- If a child is not fully vaccinated and traveling with a fully vaccinated adult, the child’s parent or guardian can show proof of a negative viral test from a sample taken within three days before departure (consistent with the timeline for fully vaccinated adults).
- If an unvaccinated child is traveling alone or with unvaccinated adults, he/she will have to show proof of a negative viral test from a sample taken within one day of departure.
- While children under two years of age are excepted from the testing requirement, CDC recommends a pre-departure test for these children whenever possible.
What does it mean to test three days prior to departure?
The test must be administered no more than three calendar days prior to the date of the international flight to the United States. For example, if a traveler is departing for the United States at 10 P.M. on January 19, they would have to present a negative test result for a test that was taken any time after 12:01 AM on January 16.
What happens if someone cannot find a test that delivers a result within one day and needs to take a one-day test?
The easiest way to avoid having to meet this tougher requirement is for travelers to get vaccinated. Over-the-counter proctored tests are widely available in the United States, so U.S. citizens traveling abroad can bring a proctored test with them upon departure from the United States that they can take before returning home. However, there is also a waiver process in place from the pre-departure testing requirement when a suitable test is not available.
What should passengers provide to airlines to show they are fully vaccinated?
Both U.S. citizens and foreign nationals who are fully vaccinated should travel with proof of their vaccination status to provide to their airline prior to departure to the United States. That proof of vaccination should be a paper or digital record issued by an official source and should include the traveler’s name and date of birth, as well as the vaccine product and date(s) of administration for all doses the traveler received.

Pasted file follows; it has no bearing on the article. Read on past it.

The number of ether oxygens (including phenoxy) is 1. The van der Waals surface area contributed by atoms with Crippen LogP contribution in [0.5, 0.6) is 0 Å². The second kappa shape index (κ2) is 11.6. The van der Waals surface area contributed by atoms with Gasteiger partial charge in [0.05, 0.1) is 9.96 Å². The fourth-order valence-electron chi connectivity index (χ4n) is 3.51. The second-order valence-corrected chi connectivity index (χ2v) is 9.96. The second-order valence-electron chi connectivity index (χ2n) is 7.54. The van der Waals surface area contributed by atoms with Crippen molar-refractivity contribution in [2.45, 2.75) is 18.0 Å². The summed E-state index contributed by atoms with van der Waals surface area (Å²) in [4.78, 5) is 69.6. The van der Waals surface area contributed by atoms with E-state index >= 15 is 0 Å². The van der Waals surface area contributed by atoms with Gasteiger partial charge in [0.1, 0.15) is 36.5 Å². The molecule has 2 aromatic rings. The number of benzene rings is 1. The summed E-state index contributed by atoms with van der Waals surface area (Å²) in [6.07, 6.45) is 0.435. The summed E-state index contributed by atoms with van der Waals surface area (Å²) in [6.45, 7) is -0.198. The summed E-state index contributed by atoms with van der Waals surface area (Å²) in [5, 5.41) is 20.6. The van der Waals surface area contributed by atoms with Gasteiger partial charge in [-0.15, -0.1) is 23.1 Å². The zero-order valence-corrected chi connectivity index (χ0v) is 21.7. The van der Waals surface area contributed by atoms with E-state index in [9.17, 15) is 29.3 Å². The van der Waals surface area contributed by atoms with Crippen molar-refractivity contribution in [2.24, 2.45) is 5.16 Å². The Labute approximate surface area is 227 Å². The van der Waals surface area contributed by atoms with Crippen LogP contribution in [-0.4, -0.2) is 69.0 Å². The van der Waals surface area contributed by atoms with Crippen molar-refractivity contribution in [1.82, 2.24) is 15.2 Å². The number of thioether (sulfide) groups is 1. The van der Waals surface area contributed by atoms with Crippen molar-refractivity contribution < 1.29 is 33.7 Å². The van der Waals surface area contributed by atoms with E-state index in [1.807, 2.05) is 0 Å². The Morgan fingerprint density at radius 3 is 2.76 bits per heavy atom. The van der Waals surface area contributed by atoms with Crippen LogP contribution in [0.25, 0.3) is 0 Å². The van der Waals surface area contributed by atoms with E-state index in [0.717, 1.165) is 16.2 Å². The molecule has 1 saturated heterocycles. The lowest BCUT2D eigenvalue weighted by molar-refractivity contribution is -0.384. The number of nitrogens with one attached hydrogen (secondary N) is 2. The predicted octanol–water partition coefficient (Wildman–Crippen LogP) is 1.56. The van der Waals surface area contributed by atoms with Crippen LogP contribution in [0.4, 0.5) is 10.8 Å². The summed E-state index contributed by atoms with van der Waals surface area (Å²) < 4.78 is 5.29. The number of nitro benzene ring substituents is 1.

Who will need to present their vaccination status to airlines?
- For nonimmigrant foreign nationals, proof of vaccination will be required – with very limited exceptions – prior to departure to the United States.
- While vaccination proof is not required for U.S. citizens and LPRs, fully vaccinated U.S. citizens and LPRs will continue to be able to show documentation of a negative viral test up to three days prior to departure back to the United States and must present proof of vaccination to qualify for the three-day test window.
- U.S. citizens and LPRs who are unable to show they are fully vaccinated will have to show documentation of a negative viral test taken no more than one day before departure.
How will vaccination status of travelers be verified by airlines?
Airlines will verify proof of pre-departure negative COVID-19 test and proof of vaccination. Passengers will need to show their vaccination status, either via a paper record, a photo of their paper record, or a digital app. This information should include the passenger’s name, date of birth, issuing authority, and information to show the passenger was fully vaccinated.
Do vaccinated travelers still have to wear masks and comply with all other mandatory safety protocols?
Yes, even vaccinated travelers must wear masks on airplanes and comply with social distancing and other safety protocols.
Will there also be changes to the travel restrictions at the land border on November 8? When will we have more details?
Yes. As previously announced, fully vaccinated foreign nationals with appropriate documentation will be able to travel to the United States across the Northern and Southwest borders with Canada and Mexico starting on November 8. Please visit CBP.gov for more information on what will be required of travelers. Those requirements – including which vaccines are accepted and the type of vaccine-related documentation that travelers will need – will be consistent across air and land travel.
What will happen to U.S. citizens or foreign nationals who present forged or otherwise illegitimate negative COVID test results in order to try to enter the United States?
For each of these requirements, air passengers will have to sign an attestation, certifying the validity of vaccination and testing, and conform that their contact information is complete and accurate. Falsifying any information could result in criminal penalties and/or fines.
Where can I get more information?
We will provide further information for visa applicants, U.S. citizen travelers and LPRs as it becomes available on our website. The CDC also has information available on their website.